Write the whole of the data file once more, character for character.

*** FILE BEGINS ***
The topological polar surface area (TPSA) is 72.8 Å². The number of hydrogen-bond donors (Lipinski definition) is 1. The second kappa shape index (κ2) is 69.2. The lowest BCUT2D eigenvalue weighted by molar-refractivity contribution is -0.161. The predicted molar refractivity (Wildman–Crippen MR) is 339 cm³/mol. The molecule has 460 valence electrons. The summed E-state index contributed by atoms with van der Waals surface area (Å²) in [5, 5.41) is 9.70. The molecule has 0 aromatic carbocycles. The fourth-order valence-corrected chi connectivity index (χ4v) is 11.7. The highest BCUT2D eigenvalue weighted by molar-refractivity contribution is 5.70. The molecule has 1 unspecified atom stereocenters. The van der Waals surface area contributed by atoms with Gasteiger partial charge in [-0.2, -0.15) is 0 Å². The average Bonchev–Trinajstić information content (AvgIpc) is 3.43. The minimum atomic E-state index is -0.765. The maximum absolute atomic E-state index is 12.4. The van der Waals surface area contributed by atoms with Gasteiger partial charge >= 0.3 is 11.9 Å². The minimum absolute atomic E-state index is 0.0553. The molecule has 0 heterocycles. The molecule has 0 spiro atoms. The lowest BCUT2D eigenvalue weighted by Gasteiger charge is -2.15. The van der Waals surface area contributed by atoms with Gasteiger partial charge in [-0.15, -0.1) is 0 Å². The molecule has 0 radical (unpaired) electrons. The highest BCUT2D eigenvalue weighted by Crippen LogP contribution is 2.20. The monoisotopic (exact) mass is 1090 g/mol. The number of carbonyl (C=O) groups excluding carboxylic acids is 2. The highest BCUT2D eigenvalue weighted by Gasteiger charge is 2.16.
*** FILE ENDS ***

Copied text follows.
The topological polar surface area (TPSA) is 72.8 Å². The number of hydrogen-bond donors (Lipinski definition) is 1. The second kappa shape index (κ2) is 69.2. The lowest BCUT2D eigenvalue weighted by molar-refractivity contribution is -0.161. The predicted molar refractivity (Wildman–Crippen MR) is 339 cm³/mol. The molecule has 460 valence electrons. The summed E-state index contributed by atoms with van der Waals surface area (Å²) in [5, 5.41) is 9.70. The molecule has 0 aromatic carbocycles. The fourth-order valence-corrected chi connectivity index (χ4v) is 11.7. The highest BCUT2D eigenvalue weighted by molar-refractivity contribution is 5.70. The molecule has 1 unspecified atom stereocenters. The van der Waals surface area contributed by atoms with Gasteiger partial charge in [-0.2, -0.15) is 0 Å². The average Bonchev–Trinajstić information content (AvgIpc) is 3.43. The minimum atomic E-state index is -0.765. The maximum absolute atomic E-state index is 12.4. The van der Waals surface area contributed by atoms with Gasteiger partial charge >= 0.3 is 11.9 Å². The minimum absolute atomic E-state index is 0.0553. The molecule has 0 heterocycles. The molecule has 0 spiro atoms. The lowest BCUT2D eigenvalue weighted by Gasteiger charge is -2.15. The van der Waals surface area contributed by atoms with Gasteiger partial charge in [-0.15, -0.1) is 0 Å². The molecule has 0 radical (unpaired) electrons. The highest BCUT2D eigenvalue weighted by Crippen LogP contribution is 2.20. The monoisotopic (exact) mass is 1090 g/mol. The number of carbonyl (C=O) groups excluding carboxylic acids is 2. The highest BCUT2D eigenvalue weighted by Gasteiger charge is 2.16.